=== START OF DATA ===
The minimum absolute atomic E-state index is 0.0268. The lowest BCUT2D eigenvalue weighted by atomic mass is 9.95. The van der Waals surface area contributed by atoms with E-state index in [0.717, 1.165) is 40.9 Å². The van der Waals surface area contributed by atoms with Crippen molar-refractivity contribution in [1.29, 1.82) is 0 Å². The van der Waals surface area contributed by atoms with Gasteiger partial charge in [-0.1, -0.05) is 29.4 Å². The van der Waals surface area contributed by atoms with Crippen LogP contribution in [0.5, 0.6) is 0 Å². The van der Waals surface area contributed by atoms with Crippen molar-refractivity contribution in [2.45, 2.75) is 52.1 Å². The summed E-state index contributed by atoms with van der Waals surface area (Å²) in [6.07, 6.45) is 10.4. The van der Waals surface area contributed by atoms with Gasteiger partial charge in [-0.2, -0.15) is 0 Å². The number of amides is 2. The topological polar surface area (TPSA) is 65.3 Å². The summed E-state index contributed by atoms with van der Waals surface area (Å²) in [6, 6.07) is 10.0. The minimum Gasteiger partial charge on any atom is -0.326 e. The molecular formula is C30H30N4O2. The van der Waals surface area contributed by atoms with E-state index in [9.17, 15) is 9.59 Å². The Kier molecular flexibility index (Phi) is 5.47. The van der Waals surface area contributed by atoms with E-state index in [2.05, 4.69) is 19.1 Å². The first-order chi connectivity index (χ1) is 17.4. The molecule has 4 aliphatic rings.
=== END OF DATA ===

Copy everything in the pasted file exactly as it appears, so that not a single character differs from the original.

The minimum absolute atomic E-state index is 0.0268. The lowest BCUT2D eigenvalue weighted by atomic mass is 9.95. The van der Waals surface area contributed by atoms with E-state index in [0.717, 1.165) is 40.9 Å². The van der Waals surface area contributed by atoms with Crippen molar-refractivity contribution in [1.29, 1.82) is 0 Å². The van der Waals surface area contributed by atoms with Gasteiger partial charge in [-0.1, -0.05) is 29.4 Å². The van der Waals surface area contributed by atoms with Crippen LogP contribution in [0.5, 0.6) is 0 Å². The van der Waals surface area contributed by atoms with Crippen molar-refractivity contribution in [2.45, 2.75) is 52.1 Å². The summed E-state index contributed by atoms with van der Waals surface area (Å²) in [6.07, 6.45) is 10.4. The van der Waals surface area contributed by atoms with Gasteiger partial charge in [-0.2, -0.15) is 0 Å². The number of amides is 2. The topological polar surface area (TPSA) is 65.3 Å². The summed E-state index contributed by atoms with van der Waals surface area (Å²) in [6, 6.07) is 10.0. The minimum Gasteiger partial charge on any atom is -0.326 e. The molecular formula is C30H30N4O2. The van der Waals surface area contributed by atoms with E-state index in [9.17, 15) is 9.59 Å². The Kier molecular flexibility index (Phi) is 5.47. The van der Waals surface area contributed by atoms with E-state index in [2.05, 4.69) is 19.1 Å². The first-order chi connectivity index (χ1) is 17.4. The molecule has 4 aliphatic rings.